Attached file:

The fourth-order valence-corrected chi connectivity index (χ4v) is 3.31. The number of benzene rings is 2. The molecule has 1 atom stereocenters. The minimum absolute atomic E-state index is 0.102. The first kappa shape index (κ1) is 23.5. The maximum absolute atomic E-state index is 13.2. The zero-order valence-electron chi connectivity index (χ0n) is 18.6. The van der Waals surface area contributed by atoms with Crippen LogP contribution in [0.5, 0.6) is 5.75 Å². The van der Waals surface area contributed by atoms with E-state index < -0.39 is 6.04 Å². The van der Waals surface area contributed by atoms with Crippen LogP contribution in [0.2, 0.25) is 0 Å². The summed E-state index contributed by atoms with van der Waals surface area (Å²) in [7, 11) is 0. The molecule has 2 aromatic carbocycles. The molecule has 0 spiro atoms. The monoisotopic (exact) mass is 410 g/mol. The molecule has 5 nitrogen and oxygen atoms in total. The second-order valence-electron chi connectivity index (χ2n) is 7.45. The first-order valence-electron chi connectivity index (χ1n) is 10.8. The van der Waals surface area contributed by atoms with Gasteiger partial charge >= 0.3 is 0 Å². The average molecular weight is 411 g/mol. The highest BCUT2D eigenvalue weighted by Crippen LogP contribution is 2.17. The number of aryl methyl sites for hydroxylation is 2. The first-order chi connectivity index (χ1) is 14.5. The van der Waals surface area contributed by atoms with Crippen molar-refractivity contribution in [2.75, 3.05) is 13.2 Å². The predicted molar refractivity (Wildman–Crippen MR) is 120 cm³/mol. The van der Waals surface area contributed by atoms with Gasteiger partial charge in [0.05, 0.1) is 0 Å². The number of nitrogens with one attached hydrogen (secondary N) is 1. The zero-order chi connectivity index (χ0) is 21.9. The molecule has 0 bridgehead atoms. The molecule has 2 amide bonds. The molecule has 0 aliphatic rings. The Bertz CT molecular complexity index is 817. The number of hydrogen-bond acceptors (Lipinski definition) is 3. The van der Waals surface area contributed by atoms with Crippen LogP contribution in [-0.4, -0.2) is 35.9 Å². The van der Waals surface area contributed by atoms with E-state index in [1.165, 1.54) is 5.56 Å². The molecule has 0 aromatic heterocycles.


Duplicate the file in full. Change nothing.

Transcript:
The fourth-order valence-corrected chi connectivity index (χ4v) is 3.31. The number of benzene rings is 2. The molecule has 1 atom stereocenters. The minimum absolute atomic E-state index is 0.102. The first kappa shape index (κ1) is 23.5. The maximum absolute atomic E-state index is 13.2. The zero-order valence-electron chi connectivity index (χ0n) is 18.6. The van der Waals surface area contributed by atoms with Crippen LogP contribution in [0.5, 0.6) is 5.75 Å². The van der Waals surface area contributed by atoms with E-state index < -0.39 is 6.04 Å². The van der Waals surface area contributed by atoms with Crippen LogP contribution in [0.2, 0.25) is 0 Å². The summed E-state index contributed by atoms with van der Waals surface area (Å²) in [7, 11) is 0. The molecule has 2 aromatic carbocycles. The molecule has 0 spiro atoms. The monoisotopic (exact) mass is 410 g/mol. The molecule has 5 nitrogen and oxygen atoms in total. The second-order valence-electron chi connectivity index (χ2n) is 7.45. The first-order valence-electron chi connectivity index (χ1n) is 10.8. The van der Waals surface area contributed by atoms with Gasteiger partial charge >= 0.3 is 0 Å². The average molecular weight is 411 g/mol. The highest BCUT2D eigenvalue weighted by Crippen LogP contribution is 2.17. The number of aryl methyl sites for hydroxylation is 2. The first-order chi connectivity index (χ1) is 14.5. The van der Waals surface area contributed by atoms with Crippen molar-refractivity contribution in [2.75, 3.05) is 13.2 Å². The predicted molar refractivity (Wildman–Crippen MR) is 120 cm³/mol. The van der Waals surface area contributed by atoms with Gasteiger partial charge in [0.05, 0.1) is 0 Å². The number of nitrogens with one attached hydrogen (secondary N) is 1. The zero-order chi connectivity index (χ0) is 21.9. The molecule has 0 bridgehead atoms. The molecule has 2 amide bonds. The molecule has 0 aliphatic rings. The Bertz CT molecular complexity index is 817. The number of hydrogen-bond acceptors (Lipinski definition) is 3. The van der Waals surface area contributed by atoms with Crippen LogP contribution in [-0.4, -0.2) is 35.9 Å². The van der Waals surface area contributed by atoms with E-state index in [1.165, 1.54) is 5.56 Å². The molecule has 0 aromatic heterocycles.